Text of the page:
For decades the Magistrate has been a loyal servant of the Empire, running the affairs of a tiny frontier settlement and ignoring the impending war with the barbarians. When interrogation experts arrive, however, he witnesses the Empire’s cruel and unjust treatment of prisoners of war. Jolted into sympathy for their victims, he commits a quixotic act of rebellion that brands him an enemy of the state.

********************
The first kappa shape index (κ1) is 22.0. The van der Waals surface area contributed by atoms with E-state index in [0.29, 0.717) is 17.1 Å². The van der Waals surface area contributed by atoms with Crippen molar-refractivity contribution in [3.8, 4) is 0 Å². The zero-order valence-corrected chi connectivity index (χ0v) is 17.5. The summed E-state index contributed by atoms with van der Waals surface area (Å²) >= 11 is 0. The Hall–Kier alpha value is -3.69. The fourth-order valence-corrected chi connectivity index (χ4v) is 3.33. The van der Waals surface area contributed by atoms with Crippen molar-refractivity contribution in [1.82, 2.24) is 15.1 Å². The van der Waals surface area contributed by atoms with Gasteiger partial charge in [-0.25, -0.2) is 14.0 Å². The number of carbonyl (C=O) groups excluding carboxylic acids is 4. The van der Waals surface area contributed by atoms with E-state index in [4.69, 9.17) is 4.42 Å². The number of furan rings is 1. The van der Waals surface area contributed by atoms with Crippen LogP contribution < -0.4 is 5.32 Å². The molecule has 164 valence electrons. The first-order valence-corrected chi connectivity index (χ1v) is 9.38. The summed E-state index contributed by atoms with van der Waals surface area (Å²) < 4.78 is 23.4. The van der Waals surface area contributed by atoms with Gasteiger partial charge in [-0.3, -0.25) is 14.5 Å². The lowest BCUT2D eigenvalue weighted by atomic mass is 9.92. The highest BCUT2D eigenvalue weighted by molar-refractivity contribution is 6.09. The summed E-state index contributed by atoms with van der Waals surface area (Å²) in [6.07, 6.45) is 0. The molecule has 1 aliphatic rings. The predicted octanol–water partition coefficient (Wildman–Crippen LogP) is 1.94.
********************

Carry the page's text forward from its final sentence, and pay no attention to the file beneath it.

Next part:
J. M. Coetzee’s prize-winning novel is a startling allegory of the war between opressor and opressed. The Magistrate is not simply a man living through a crisis of conscience in an obscure place in remote times; his situation is that of all men living in unbearable complicity with regimes that ignore justice and decency.
“A real literary event” —Irving Howe, The New York Times Book Review (front-page review)
“I have known few authors who can evoke such a wilderness in the heart of a man…. Mr. Coetzee knows the elusive terror of Kafka.” —Bernard Levin, The Sunday Times (London)